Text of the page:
9 1/2 cups (1663g) all-purpose flour
2 tablespoon(s) baking soda
1 tablespoon(s) ground ginger
- In very large bowl, with wire whisk (or with an electric mixer), beat brown sugar, cream, and molasses until sugar lumps dissolve and mixture is smooth. In medium bowl, combine flour, baking soda, and ginger. With spoon, stir flour mixture into cream mixture in 3 additions until dough is too stiff to stir, then knead with hands until flour is incorporated and dough is smooth.
- Divide dough into 4 equal portions; flatten each into a disk to speed chilling. Wrap each disk well with plastic wrap and refrigerate at least 4 hours or overnight, until dough is firm enough to roll.
- Grease and flour large cookie sheets (17-inch by 14-inch/43x36cm)
- Roll out dough, 1 disk at a time on each cookie sheet to about 3/16-inch thickness. (Placing 3/16-inch dowels or rulers on either side of dough to use as a guide will help roll dough to uniform thickness.)
- Trim excess dough from cookie sheet; wrap and reserve in refrigerator. Chill rolled dough on cookie sheet in refrigerator or freezer at least 10 minutes or until firm enough to cut easily.
- Preheat oven to 300 degrees F (149C)
- Use chilled rolled dough, floured poster board patterns, and sharp paring knife to cut all house pieces on cookie sheet, making sure to leave at least 1 1/4 inches between pieces because dough will expand slightly during baking. Wrap and reserve trimmings in refrigerator. Combine and use trimmings as necessary to complete house and other decorative pieces. Cut and bake large pieces and small pieces separately.
- Chill for 10 minutes before baking if the dough seems really soft after you cut it. This will discourage too much spreading/warping of the shapes you cut.
- Bake 25 to 30 minutes, until pieces are firm to the touch. Do not over bake; pieces will be too crisp to trim to proper size.
- Remove cookie sheet from oven. While house pieces are still warm, place poster-board patterns on top and use them as guides to trim shapes to match if necessary. Cool pieces completely before attempting to assemble the house.
A lot of people have been having trouble with the doughs seeming too dry. Sometimes it is a climate issue, but you also have to take into account the fact that the dough will need to rest in the fridge and during that time the liquid will disperse within the dough and make the dough more evenly moist. I actually had to make my dough twice and the second time noticed it was drier, but still had no problem with it at all.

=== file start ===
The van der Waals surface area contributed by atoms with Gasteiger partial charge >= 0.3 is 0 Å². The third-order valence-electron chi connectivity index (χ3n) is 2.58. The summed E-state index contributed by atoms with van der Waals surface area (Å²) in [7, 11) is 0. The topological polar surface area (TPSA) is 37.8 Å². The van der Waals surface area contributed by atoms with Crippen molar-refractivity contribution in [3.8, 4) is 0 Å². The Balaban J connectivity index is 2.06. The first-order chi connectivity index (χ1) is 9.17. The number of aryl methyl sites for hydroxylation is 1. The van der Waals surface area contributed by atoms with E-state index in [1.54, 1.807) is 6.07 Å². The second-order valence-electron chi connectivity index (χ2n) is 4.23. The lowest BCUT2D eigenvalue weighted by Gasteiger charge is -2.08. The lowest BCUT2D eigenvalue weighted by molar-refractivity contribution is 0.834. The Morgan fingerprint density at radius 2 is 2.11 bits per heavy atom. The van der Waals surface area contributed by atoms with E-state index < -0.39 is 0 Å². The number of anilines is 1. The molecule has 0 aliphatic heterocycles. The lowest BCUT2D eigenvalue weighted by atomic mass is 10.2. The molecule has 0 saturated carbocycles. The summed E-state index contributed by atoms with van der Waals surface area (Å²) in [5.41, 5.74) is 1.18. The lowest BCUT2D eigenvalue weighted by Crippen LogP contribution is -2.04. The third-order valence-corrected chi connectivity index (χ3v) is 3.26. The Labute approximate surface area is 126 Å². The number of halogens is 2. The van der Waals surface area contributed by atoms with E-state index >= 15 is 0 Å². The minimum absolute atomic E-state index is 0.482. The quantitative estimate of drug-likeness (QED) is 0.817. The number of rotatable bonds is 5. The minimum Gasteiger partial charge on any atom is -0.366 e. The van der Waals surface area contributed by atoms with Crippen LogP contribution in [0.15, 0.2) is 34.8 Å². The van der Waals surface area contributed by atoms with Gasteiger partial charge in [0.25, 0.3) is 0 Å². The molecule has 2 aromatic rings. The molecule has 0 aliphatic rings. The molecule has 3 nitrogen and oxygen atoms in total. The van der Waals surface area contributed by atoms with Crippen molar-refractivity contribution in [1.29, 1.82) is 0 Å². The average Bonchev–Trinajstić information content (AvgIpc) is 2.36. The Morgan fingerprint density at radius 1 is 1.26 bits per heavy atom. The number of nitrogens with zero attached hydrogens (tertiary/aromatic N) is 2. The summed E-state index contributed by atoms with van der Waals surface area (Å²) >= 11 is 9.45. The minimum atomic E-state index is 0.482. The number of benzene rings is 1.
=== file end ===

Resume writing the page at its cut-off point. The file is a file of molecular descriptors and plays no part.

And yes, both doughs are prone to a little shrinkage. Make sure you don’t over mix the dough initially as you’ll overdevelop the gluten and make your dough tough and shrinky.
Scandinavian Gingerbread (Pepparkakstuga)
from The Great Scandinavian Baking Book by Beatrice Ojakangas
1 cup butter, room temperature [226g]
1 cup brown sugar, well packed [220g]
2 tablespoons cinnamon
4 teaspoons ground ginger
3 teaspoons ground cloves
2 teaspoons baking soda
½ cup boiling water
5 cups all-purpose flour [875g]
- In a large bowl, cream the butter and sugar until blended. Add the cinnamon, ginger and cloves. Mix the baking soda with the boiling water and add to the dough along with the flour. Mix to make a stiff dough. If necessary add more water, a tablespoon at a time. Chill 2 hours or overnight.
- Cut patterns for the house, making patterns for the roof, front walls, gabled walls, chimney and door out of cardboard.
- Roll the dough out on a large, ungreased baking sheet and place the patterns on the dough. Mark off the various pieces with a knife, but leave the pieces in place.
- [I rolled out the dough on a floured bench, roughly 1/8 inch thick (which allows for fact that the dough puffs a little when baked), cut required shapes and transferred these to the baking sheet. Any scraps I saved and rerolled at the end.]
- Preheat the oven to 375’F (190’C). Bake for 12 to 15 minutes until the cookie dough feels firm. After baking, again place the pattern on top of the gingerbread and trim the shapes, cutting the edges with a straight-edged knife. Leave to cool on the baking sheet.
1 large egg white
3 cups (330g) powdered sugar
1 teaspoon white vinegar
1 teaspoon almond extract
Beat all ingredients until smooth, adding the powdered sugar gradually to get the desired consistency. Pipe on pieces and allow to dry before assembling. If you aren’t using it all at once you can keep it in a small bowl, loosely covered with a damp towel for a few hours until ready to use. You may have to beat it slightly to get it an even consistency if the top sets up a bit. Piped on the house, this will set up hard over time.
2 cups (400g) sugar
Place in a small saucepan and heat until just boiling and the sugar dissolves. Dredge or brush the edges of the pieces to glue them together. If the syrup crystallizes, remake it.